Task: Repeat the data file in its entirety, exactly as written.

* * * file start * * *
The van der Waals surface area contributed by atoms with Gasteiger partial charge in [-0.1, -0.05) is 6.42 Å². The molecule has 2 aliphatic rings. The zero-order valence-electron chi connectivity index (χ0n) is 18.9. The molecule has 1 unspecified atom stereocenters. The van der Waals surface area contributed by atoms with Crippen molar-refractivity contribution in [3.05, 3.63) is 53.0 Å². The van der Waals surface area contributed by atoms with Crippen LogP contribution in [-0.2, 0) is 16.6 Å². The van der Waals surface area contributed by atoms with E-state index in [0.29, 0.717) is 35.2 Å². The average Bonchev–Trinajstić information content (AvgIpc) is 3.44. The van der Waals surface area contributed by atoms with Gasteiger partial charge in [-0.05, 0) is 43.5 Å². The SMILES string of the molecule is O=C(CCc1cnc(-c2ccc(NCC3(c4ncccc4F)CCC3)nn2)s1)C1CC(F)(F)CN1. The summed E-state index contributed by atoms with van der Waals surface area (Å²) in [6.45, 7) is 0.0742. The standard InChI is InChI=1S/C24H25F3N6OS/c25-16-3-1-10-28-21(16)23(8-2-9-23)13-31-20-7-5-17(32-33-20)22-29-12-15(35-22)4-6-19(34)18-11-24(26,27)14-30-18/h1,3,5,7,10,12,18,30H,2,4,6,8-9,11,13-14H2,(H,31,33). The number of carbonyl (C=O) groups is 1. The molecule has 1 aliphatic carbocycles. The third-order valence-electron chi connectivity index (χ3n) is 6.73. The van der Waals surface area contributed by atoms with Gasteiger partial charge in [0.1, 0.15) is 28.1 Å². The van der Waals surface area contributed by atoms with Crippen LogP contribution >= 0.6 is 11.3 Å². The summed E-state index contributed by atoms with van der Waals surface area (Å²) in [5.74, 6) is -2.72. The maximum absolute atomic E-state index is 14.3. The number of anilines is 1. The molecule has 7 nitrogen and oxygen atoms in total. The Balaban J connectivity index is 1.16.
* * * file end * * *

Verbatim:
The van der Waals surface area contributed by atoms with Gasteiger partial charge in [-0.1, -0.05) is 6.42 Å². The molecule has 2 aliphatic rings. The zero-order valence-electron chi connectivity index (χ0n) is 18.9. The molecule has 1 unspecified atom stereocenters. The van der Waals surface area contributed by atoms with Crippen molar-refractivity contribution in [3.05, 3.63) is 53.0 Å². The van der Waals surface area contributed by atoms with Crippen LogP contribution in [-0.2, 0) is 16.6 Å². The van der Waals surface area contributed by atoms with E-state index in [0.29, 0.717) is 35.2 Å². The average Bonchev–Trinajstić information content (AvgIpc) is 3.44. The van der Waals surface area contributed by atoms with Gasteiger partial charge in [-0.05, 0) is 43.5 Å². The SMILES string of the molecule is O=C(CCc1cnc(-c2ccc(NCC3(c4ncccc4F)CCC3)nn2)s1)C1CC(F)(F)CN1. The summed E-state index contributed by atoms with van der Waals surface area (Å²) in [6.45, 7) is 0.0742. The standard InChI is InChI=1S/C24H25F3N6OS/c25-16-3-1-10-28-21(16)23(8-2-9-23)13-31-20-7-5-17(32-33-20)22-29-12-15(35-22)4-6-19(34)18-11-24(26,27)14-30-18/h1,3,5,7,10,12,18,30H,2,4,6,8-9,11,13-14H2,(H,31,33). The number of carbonyl (C=O) groups is 1. The molecule has 1 aliphatic carbocycles. The third-order valence-electron chi connectivity index (χ3n) is 6.73. The van der Waals surface area contributed by atoms with Gasteiger partial charge in [0.1, 0.15) is 28.1 Å². The van der Waals surface area contributed by atoms with Crippen LogP contribution >= 0.6 is 11.3 Å². The summed E-state index contributed by atoms with van der Waals surface area (Å²) in [5.74, 6) is -2.72. The maximum absolute atomic E-state index is 14.3. The number of anilines is 1. The molecule has 7 nitrogen and oxygen atoms in total. The Balaban J connectivity index is 1.16.